Knight rides to victory in exciting Grand Prix
Andy Knight kept his cool under intense final lap pressure from Matt Halliday to score a lights to flag victory in the New Zealand Grand Prix last Sunday.
Toyota Racing Series points leader Knight started from pole position and led the opening laps from former A1GP star Halliday and defending Grand Prix champion Daniel Gaunt, who had won Saturday’s first heat race.
They were pursued by Earl Bamber, who scored a commanding win in the preliminary race earlier in the afternoon.
Behind Bamber was Nelson Hartley, who had driven to second in Saturday’s race – his best ever finish in the TRS.
As the race neared one-third distance, Halliday began to close on Knight, and Hartley narrowed the gap to Bamber, catching and passing him on lap 12.
Halliday edged closer to Knight and made a lunge for the lead at the hairpin, going in deep under brakes – too deep. He lost momentum for a heartbeat, and Knight opened a small gap.
The first Safety Car came out on lap 16 when Nic Jordan hit the bank at the exit from the sweeper.
At the restart, Knight held station, with Halliday pursuing, followed by Gaunt, Hartley and Bamber.
Hartley’s race ended when he dived deep in a bid to pass Gaunt. The cars collided and Hartley was out.
Gaunt got going but pitted soon afterwards with a flat left rear tyre, the Tatuus’ right front wheel off the ground.
Knight won the restart, quickly opening a 0.7 second gap to Halliday.
But Halliday began to nibble away at Knight’s lead, closing right in at the hairpin, then got the car right under the rear wing in the Esses a lap later.
But Knight stayed cool as Halliday attacked again during the final lap, and took the win.
Halliday was second, 0.136 of a second behind in the sort of close finish that has typified TRS racing.
Bamber had run third till the final lap, but ran wide on a corner and was passed by Ben Harford and Dominic Storey.
Daynom Templeman finished sixth.
Speedway Midget Car ace, Michael Pickens, getting in some tarmac racing experience on his first visit to Manfeild, came home 14th after a couple of offs, including a spin at the sweeper.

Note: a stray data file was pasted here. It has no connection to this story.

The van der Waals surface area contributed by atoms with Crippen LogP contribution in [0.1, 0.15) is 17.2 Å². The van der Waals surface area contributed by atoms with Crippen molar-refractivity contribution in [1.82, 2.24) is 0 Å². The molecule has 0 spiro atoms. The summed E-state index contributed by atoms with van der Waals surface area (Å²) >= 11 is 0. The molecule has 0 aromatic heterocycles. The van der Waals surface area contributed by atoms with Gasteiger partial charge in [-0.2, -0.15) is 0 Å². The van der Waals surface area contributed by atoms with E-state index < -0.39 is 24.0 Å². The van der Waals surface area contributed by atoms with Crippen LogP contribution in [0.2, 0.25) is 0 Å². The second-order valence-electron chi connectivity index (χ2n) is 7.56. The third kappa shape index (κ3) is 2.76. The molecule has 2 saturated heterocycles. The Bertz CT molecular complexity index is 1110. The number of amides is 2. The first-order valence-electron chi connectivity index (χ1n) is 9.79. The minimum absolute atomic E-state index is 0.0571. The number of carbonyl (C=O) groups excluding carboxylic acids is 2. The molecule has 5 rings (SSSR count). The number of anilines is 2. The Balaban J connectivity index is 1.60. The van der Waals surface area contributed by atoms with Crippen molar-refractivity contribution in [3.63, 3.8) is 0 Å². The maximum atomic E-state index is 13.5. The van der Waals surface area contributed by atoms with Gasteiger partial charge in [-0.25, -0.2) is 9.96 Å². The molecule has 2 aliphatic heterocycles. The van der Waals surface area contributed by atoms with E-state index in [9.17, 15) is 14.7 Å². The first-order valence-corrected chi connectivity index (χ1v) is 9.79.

Knight said it was great to finally get the GP win after five attempts, and having won it two years ago and then had the win taken away from him on a technicality (the red rear warning light had not been operating on his car).
“I think Matt (Halliday) probably was quicker, and if he’d got away better off the line it might have been a different story.”
Lady Wigram Trophy winner Earl Bamber had thrown down the challenge with an emphatic win in the Toyota Racing Series preliminary earlier on Sunday afternoon.
He grabbed the lead from pole and drove steadily away from the opposition, winning by more than 5.5 seconds – an unheard of margin in a class where the winner has frequently been decided by tenths of seconds.
Seasoned observers were shaking their heads: if he carried the same pace into the Grand Prix, what sort of margin would he win by?
But in the GP, Bamber said his car hadn’t had the pace to challenge Halliday or Knight.
Second behind Bamber in the preliminary was Gaunt.
Halliday finished third, closing in on Gaunt in the race’s closing stages.
Next up was Formula Ford graduate Michael Burdett, ahead of TRS series leader Knight. Ben Harford was sixth.
Top level open-wheeler racing is always somewhat technical, and though Sunday’s preliminary was processional, the cat and mouse battle between Knight and Halliday in the GP produced real excitement.